Mike - That's right, yes and so, people think that once that barrier breaks down, toxins can get into the brain. They can actually add directly to the nerve cell degeneration but they can also activate immune cells in the brain to cause inflammation. We need to study more of the human versions of these inflammatory cells in the brain, the microglia and the astrocytes directly.

Hannah - Which is why it's so important to get these samples from the human brain bank tissue and also from the surgery.

Mike - It's amazing really and our work really is driven by the amazing generosity of the patients who are undergoing surgery and also, the donations that people with fatal brain disorders give to the brain bank. It's incredible and their families. They really drive our work and they also motivate you as a scientist. When you're studying the human brain or  human brain cells, you're much more motivated to try and understand and provide some useful answers. And so, that's our approach really, by studying human brain cells by testing drugs directly on them. Our hope is to identify molecules that will work in humans to help reduce and stop the progression of some of these terrible disorders.

Hannah - So, a whole host of brain disorders show an altered immune system, where the brain is effectively being attacked by its body's own defence system.  Cases of Schizophrenia, depression, Alzheimer's, and Huntington's all involve the brain being almost on fire with inflammation. And Mike is now working on trying to come up with molecules that will dampen down this heightened inflamed response and repair the brain in the hope that this will lead to new treatments for patients. Next, I speak with Professor Richard Faull who set up this brain research centre at Auckland University to find out how researching Huntington's disease is also helping us to grasp the incredible scale of complexity of the human brain. He tells us what decades of research into the disease have taught him.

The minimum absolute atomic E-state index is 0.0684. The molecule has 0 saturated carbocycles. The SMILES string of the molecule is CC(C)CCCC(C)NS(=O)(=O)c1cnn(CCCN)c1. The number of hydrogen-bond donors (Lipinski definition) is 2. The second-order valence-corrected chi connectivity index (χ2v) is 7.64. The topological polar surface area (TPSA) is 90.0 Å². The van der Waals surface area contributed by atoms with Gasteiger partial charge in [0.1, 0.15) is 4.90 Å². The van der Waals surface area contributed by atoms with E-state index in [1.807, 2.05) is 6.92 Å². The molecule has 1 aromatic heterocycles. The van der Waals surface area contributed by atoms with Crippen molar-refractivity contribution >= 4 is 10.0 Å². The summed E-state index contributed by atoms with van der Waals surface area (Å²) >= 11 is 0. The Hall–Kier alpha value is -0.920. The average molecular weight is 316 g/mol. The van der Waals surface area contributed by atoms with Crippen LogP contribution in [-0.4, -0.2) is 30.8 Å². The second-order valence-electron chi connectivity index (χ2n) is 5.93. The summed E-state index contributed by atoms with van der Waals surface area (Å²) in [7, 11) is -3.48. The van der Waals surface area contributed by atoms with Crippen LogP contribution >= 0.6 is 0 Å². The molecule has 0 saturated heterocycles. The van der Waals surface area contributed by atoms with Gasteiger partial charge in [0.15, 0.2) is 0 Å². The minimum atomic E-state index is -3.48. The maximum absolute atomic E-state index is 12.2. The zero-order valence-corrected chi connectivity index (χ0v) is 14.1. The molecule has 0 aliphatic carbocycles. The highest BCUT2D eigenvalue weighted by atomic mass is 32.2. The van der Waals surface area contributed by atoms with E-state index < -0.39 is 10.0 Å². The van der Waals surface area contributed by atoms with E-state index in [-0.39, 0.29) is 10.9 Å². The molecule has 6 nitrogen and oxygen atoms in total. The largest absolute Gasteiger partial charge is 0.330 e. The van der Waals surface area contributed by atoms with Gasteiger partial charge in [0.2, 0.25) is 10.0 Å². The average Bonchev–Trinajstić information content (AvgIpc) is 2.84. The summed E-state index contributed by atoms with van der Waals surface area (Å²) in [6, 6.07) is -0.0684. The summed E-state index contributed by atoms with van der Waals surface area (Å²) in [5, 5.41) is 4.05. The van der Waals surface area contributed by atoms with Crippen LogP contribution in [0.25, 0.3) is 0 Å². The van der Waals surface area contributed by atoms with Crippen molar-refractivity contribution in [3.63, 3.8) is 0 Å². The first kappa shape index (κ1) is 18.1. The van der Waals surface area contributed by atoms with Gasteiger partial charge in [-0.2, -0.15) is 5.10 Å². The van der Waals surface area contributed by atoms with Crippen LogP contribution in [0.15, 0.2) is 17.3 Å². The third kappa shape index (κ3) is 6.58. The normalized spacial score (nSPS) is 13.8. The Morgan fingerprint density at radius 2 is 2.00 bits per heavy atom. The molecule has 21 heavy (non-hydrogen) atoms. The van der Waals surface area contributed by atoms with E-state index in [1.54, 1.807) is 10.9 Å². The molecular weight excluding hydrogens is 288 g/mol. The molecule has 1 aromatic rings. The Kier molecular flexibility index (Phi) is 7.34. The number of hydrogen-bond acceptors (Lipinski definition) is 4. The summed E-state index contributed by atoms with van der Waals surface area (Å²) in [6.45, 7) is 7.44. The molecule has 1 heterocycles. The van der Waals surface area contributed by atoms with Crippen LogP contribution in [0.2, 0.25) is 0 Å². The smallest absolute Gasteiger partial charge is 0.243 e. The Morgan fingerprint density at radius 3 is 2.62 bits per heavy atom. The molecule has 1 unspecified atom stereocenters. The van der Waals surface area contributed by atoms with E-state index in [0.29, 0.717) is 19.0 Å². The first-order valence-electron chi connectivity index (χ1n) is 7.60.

Richard - So, Huntington's disease was generally thought to be a simple disease because it was caused by one gene and why there has been so much attention on this gene scientifically and on this disease, was the simple idea that if we could solve this disease by working out what this one gene defect caused, then we could solve diseases like Alzheimer's, Parkinson's, and Motor Neurone Disease which are multiple gene diseases. Well, it just so happens that we now know that this single-gene disease, Huntington's disease is a very complicated disease because it actually causes disregulation and upset of at least a quarter of all the genes. We have 45,000 genes in each cell and depending on what part of the brain it is, will upset different combinations of these other genes you see, that's why you get all the different symptoms. And so, genetics is a very complex science now. We thought it was a simple science when I was at school and that this gene would do just one thing. It doesn't. The gene makes a protein, that protein interacts with other genes, and causes them to change their function or change their pattern of protein production. So, there is a sort of an effect which spreads like wild fire in variable ways. And the variation is affected by the environment. And so, we know that people in different environments, even with the same gene will result in different patterns of brain degeneration and symptoms. And Huntington's disease has taught us the fundamental principle that the human brain is more complex than what we ever, ever imagined. We can't explain a human thought. We can't explain what a sudden burst of genius is, billion neurons talking to one another in complicated ways gives us the conscious personality and gives us and makes us what we are, and we're beginning to unravel that. But it's almost as if we climb to the top of Mt. Everest, thinking we're going to solve this disease and then we see all the Himalayas before us which are even higher. And that's the challenge of doing brain research. It's going to be several lifetimes of work to unravel the human brain. And this disease has actually led us along that path.